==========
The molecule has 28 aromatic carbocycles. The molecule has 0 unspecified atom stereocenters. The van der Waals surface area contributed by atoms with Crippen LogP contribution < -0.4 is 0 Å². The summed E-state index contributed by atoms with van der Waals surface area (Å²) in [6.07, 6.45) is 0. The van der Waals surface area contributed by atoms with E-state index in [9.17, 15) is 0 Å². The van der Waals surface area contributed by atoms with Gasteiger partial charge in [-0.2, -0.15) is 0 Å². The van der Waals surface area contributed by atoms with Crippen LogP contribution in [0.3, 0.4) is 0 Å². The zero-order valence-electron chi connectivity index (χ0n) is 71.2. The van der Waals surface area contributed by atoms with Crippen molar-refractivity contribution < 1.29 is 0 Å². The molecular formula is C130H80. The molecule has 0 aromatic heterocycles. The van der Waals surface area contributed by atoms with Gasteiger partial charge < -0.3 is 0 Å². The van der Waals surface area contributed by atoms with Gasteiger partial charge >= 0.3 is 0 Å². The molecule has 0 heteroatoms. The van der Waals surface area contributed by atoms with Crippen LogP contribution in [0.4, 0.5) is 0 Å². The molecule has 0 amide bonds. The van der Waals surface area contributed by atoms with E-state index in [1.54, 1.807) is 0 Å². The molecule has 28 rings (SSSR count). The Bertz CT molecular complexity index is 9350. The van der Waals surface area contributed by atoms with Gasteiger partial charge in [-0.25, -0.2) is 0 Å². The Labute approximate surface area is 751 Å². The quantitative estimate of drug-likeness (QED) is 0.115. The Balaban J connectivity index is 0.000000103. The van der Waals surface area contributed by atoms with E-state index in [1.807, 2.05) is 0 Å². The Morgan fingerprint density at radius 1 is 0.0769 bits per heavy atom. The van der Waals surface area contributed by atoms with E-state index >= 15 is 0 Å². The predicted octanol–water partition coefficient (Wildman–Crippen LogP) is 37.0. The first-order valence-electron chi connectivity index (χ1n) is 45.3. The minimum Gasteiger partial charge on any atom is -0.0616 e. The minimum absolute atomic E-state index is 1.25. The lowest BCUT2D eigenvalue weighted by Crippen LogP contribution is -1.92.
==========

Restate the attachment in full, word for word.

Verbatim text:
The molecule has 28 aromatic carbocycles. The molecule has 0 unspecified atom stereocenters. The van der Waals surface area contributed by atoms with Crippen LogP contribution < -0.4 is 0 Å². The summed E-state index contributed by atoms with van der Waals surface area (Å²) in [6.07, 6.45) is 0. The van der Waals surface area contributed by atoms with E-state index in [9.17, 15) is 0 Å². The van der Waals surface area contributed by atoms with Gasteiger partial charge in [-0.2, -0.15) is 0 Å². The van der Waals surface area contributed by atoms with Crippen LogP contribution in [0.3, 0.4) is 0 Å². The zero-order valence-electron chi connectivity index (χ0n) is 71.2. The van der Waals surface area contributed by atoms with Crippen molar-refractivity contribution < 1.29 is 0 Å². The molecular formula is C130H80. The molecule has 0 aromatic heterocycles. The van der Waals surface area contributed by atoms with Gasteiger partial charge < -0.3 is 0 Å². The van der Waals surface area contributed by atoms with Gasteiger partial charge >= 0.3 is 0 Å². The molecule has 0 heteroatoms. The van der Waals surface area contributed by atoms with Crippen LogP contribution in [0.4, 0.5) is 0 Å². The molecule has 0 amide bonds. The van der Waals surface area contributed by atoms with E-state index in [1.54, 1.807) is 0 Å². The molecule has 28 rings (SSSR count). The Bertz CT molecular complexity index is 9350. The van der Waals surface area contributed by atoms with Gasteiger partial charge in [-0.25, -0.2) is 0 Å². The Labute approximate surface area is 751 Å². The quantitative estimate of drug-likeness (QED) is 0.115. The Balaban J connectivity index is 0.000000103. The van der Waals surface area contributed by atoms with E-state index in [1.807, 2.05) is 0 Å². The Morgan fingerprint density at radius 1 is 0.0769 bits per heavy atom. The van der Waals surface area contributed by atoms with E-state index >= 15 is 0 Å². The predicted octanol–water partition coefficient (Wildman–Crippen LogP) is 37.0. The first-order valence-electron chi connectivity index (χ1n) is 45.3. The minimum Gasteiger partial charge on any atom is -0.0616 e. The minimum absolute atomic E-state index is 1.25. The lowest BCUT2D eigenvalue weighted by Crippen LogP contribution is -1.92.